29 April 2011

Using Maps in Genealogical Research

Genealogists have always been fascinated by historic maps. In some cases, they actually show names of ancestors and where they lived. In all cases, they present a picture of a locality and its geographical details, which can be important in understanding the life and times of ancestors. Locally, genealogists have a couple of opportunities during the coming week to learn what maps are available and how to use them in their research.

On Monday, May 2, the Cuyahoga Valley Genealogical Society will learn about "Locating Important Homes by Using All Sorts of Maps," from Tom Edwards, map librarian, at the Cleveland Public Library. He plans to show attendees how the CPL's Map Room can unlock any mysteries surrounding the location of ancestral home sites. I have used the CPL Map Room and I know it has a extensive collection of U.S. and foreign maps, domestic and military, that can provide important information to a genealogical research project. Guests are welcome at CVGS meetings, which are held at 7 p.m. in the Independence Civic Center, Independence, Ohio.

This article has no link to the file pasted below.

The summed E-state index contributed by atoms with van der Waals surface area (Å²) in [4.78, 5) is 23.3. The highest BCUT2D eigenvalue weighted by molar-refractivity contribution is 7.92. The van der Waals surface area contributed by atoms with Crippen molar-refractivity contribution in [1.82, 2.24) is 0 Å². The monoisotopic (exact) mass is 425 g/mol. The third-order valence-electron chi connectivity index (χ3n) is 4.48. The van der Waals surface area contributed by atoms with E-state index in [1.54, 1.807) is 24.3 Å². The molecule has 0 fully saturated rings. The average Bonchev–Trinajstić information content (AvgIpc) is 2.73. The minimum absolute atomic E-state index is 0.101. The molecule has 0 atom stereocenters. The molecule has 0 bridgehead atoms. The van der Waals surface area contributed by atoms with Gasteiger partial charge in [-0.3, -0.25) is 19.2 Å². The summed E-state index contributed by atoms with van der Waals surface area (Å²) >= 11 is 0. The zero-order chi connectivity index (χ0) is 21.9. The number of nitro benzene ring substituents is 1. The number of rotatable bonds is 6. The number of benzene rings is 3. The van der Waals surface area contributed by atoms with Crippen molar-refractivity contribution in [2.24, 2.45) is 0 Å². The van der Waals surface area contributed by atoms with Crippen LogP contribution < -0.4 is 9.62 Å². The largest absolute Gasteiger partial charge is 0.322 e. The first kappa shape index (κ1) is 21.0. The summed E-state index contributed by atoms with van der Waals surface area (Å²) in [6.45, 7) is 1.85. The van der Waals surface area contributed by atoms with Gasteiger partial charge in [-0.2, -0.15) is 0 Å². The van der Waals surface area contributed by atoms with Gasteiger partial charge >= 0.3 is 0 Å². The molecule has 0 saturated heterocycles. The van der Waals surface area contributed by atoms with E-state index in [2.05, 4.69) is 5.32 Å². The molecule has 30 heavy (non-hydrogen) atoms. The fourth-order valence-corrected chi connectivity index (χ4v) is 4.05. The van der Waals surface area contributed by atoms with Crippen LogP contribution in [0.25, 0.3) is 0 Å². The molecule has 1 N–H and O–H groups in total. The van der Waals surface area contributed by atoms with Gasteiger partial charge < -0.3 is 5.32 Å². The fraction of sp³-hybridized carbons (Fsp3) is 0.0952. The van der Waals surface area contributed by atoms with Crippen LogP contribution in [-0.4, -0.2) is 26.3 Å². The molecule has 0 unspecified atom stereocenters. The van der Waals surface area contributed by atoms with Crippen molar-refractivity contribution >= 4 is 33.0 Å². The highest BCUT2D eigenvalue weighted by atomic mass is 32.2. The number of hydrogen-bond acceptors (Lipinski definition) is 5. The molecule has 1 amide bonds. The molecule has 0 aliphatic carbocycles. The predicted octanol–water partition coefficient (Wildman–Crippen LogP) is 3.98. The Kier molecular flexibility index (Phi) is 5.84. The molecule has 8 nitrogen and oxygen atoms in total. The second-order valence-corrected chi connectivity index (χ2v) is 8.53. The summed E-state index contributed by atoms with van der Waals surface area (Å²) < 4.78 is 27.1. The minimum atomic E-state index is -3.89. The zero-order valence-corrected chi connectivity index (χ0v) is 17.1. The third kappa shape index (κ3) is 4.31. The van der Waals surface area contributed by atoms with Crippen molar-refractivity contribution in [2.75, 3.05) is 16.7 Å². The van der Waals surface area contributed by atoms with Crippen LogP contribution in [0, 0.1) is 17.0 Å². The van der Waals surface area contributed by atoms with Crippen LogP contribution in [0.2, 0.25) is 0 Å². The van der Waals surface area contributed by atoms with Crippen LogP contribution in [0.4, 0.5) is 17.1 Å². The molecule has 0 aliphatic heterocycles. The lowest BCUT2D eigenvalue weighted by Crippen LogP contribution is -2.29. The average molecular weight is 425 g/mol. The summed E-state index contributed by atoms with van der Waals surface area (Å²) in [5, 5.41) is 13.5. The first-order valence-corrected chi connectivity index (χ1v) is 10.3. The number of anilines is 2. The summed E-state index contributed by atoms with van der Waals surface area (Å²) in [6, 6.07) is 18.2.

On Saturday, May 7, from noon to 3 p.m., the Western Reserve Historical Society Genealogical Committee is offering "Using Land Records and Maps In Genealogical Research," which includes demonstrating and explaining the importance of land records in genealogical research and identifying some sources available, both in hard copy and online. This seminar will be presented by Gen. Committee member, John Dailey, retired  Chief Surveyor, later Vice President of Wheeler and Melena, Inc. A registration fee is required. Questions? Contact Kathryn at foxreinhardt@usa.net.

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